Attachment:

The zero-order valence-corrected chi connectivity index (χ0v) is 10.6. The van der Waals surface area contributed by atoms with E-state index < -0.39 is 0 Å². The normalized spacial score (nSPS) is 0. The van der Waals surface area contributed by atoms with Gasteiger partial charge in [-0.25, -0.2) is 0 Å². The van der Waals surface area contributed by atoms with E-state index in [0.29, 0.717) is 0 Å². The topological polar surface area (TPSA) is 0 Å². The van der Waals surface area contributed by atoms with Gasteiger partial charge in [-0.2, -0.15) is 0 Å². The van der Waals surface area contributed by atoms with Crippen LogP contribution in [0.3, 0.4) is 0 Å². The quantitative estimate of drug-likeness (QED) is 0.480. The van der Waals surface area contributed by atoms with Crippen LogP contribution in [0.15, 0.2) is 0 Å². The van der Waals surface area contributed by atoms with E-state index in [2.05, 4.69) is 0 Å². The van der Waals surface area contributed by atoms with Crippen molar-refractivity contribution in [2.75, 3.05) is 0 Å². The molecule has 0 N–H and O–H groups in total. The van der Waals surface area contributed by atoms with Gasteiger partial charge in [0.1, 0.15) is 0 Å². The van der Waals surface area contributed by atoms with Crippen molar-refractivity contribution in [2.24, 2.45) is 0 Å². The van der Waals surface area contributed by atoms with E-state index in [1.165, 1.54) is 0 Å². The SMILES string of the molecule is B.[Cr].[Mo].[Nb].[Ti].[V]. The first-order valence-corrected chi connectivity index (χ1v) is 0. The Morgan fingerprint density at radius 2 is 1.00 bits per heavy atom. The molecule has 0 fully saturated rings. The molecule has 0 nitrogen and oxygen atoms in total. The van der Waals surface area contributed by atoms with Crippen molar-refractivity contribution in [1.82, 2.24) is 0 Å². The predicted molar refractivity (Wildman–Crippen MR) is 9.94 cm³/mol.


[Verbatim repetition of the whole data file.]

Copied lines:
The zero-order valence-corrected chi connectivity index (χ0v) is 10.6. The van der Waals surface area contributed by atoms with E-state index < -0.39 is 0 Å². The normalized spacial score (nSPS) is 0. The van der Waals surface area contributed by atoms with Gasteiger partial charge in [-0.25, -0.2) is 0 Å². The van der Waals surface area contributed by atoms with E-state index in [0.29, 0.717) is 0 Å². The topological polar surface area (TPSA) is 0 Å². The van der Waals surface area contributed by atoms with Gasteiger partial charge in [-0.2, -0.15) is 0 Å². The van der Waals surface area contributed by atoms with Crippen LogP contribution in [0.3, 0.4) is 0 Å². The quantitative estimate of drug-likeness (QED) is 0.480. The van der Waals surface area contributed by atoms with Crippen LogP contribution in [0.15, 0.2) is 0 Å². The van der Waals surface area contributed by atoms with E-state index in [2.05, 4.69) is 0 Å². The van der Waals surface area contributed by atoms with Crippen molar-refractivity contribution in [2.75, 3.05) is 0 Å². The molecule has 0 N–H and O–H groups in total. The van der Waals surface area contributed by atoms with Gasteiger partial charge in [0.1, 0.15) is 0 Å². The van der Waals surface area contributed by atoms with Crippen molar-refractivity contribution in [2.24, 2.45) is 0 Å². The van der Waals surface area contributed by atoms with E-state index in [1.165, 1.54) is 0 Å². The SMILES string of the molecule is B.[Cr].[Mo].[Nb].[Ti].[V]. The first-order valence-corrected chi connectivity index (χ1v) is 0. The Morgan fingerprint density at radius 2 is 1.00 bits per heavy atom. The molecule has 0 fully saturated rings. The molecule has 0 nitrogen and oxygen atoms in total. The van der Waals surface area contributed by atoms with Crippen molar-refractivity contribution in [1.82, 2.24) is 0 Å². The predicted molar refractivity (Wildman–Crippen MR) is 9.94 cm³/mol.